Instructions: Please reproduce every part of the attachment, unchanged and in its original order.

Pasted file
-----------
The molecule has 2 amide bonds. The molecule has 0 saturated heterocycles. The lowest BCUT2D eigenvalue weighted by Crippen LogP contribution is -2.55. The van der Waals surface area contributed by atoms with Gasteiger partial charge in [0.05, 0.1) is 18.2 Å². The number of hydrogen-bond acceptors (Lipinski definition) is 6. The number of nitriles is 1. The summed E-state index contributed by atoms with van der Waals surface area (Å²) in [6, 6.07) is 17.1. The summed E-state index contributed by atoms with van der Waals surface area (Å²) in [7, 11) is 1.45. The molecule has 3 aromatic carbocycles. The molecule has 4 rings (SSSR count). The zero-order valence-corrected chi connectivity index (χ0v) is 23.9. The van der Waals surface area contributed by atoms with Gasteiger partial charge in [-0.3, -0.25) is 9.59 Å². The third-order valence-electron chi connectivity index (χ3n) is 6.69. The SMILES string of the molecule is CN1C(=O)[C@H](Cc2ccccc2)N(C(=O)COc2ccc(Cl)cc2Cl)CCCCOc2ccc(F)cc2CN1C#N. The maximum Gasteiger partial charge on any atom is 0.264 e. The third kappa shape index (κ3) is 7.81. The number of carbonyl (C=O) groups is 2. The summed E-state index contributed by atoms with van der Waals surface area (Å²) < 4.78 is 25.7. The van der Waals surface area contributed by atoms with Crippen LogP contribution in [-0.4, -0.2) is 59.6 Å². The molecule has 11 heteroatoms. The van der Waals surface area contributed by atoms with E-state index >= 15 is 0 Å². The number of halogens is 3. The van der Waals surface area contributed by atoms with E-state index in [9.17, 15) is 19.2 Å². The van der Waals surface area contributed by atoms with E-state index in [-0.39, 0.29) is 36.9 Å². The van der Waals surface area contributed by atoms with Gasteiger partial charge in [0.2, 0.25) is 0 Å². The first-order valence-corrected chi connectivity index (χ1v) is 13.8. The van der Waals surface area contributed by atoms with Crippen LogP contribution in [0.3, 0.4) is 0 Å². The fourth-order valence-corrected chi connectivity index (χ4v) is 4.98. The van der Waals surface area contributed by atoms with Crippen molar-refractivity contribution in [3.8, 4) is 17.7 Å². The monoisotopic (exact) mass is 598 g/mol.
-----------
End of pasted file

The molecule has 2 amide bonds. The molecule has 0 saturated heterocycles. The lowest BCUT2D eigenvalue weighted by Crippen LogP contribution is -2.55. The van der Waals surface area contributed by atoms with Gasteiger partial charge in [0.05, 0.1) is 18.2 Å². The number of hydrogen-bond acceptors (Lipinski definition) is 6. The number of nitriles is 1. The summed E-state index contributed by atoms with van der Waals surface area (Å²) in [6, 6.07) is 17.1. The summed E-state index contributed by atoms with van der Waals surface area (Å²) in [7, 11) is 1.45. The molecule has 3 aromatic carbocycles. The molecule has 4 rings (SSSR count). The zero-order valence-corrected chi connectivity index (χ0v) is 23.9. The van der Waals surface area contributed by atoms with Gasteiger partial charge in [-0.3, -0.25) is 9.59 Å². The third-order valence-electron chi connectivity index (χ3n) is 6.69. The SMILES string of the molecule is CN1C(=O)[C@H](Cc2ccccc2)N(C(=O)COc2ccc(Cl)cc2Cl)CCCCOc2ccc(F)cc2CN1C#N. The maximum Gasteiger partial charge on any atom is 0.264 e. The third kappa shape index (κ3) is 7.81. The number of carbonyl (C=O) groups is 2. The summed E-state index contributed by atoms with van der Waals surface area (Å²) < 4.78 is 25.7. The van der Waals surface area contributed by atoms with Crippen LogP contribution in [-0.4, -0.2) is 59.6 Å². The molecule has 11 heteroatoms. The van der Waals surface area contributed by atoms with E-state index >= 15 is 0 Å². The number of halogens is 3. The van der Waals surface area contributed by atoms with E-state index in [9.17, 15) is 19.2 Å². The van der Waals surface area contributed by atoms with E-state index in [-0.39, 0.29) is 36.9 Å². The van der Waals surface area contributed by atoms with Gasteiger partial charge in [0.2, 0.25) is 0 Å². The first-order valence-corrected chi connectivity index (χ1v) is 13.8. The van der Waals surface area contributed by atoms with Crippen LogP contribution in [0.3, 0.4) is 0 Å². The fourth-order valence-corrected chi connectivity index (χ4v) is 4.98. The van der Waals surface area contributed by atoms with Crippen molar-refractivity contribution in [3.8, 4) is 17.7 Å². The monoisotopic (exact) mass is 598 g/mol.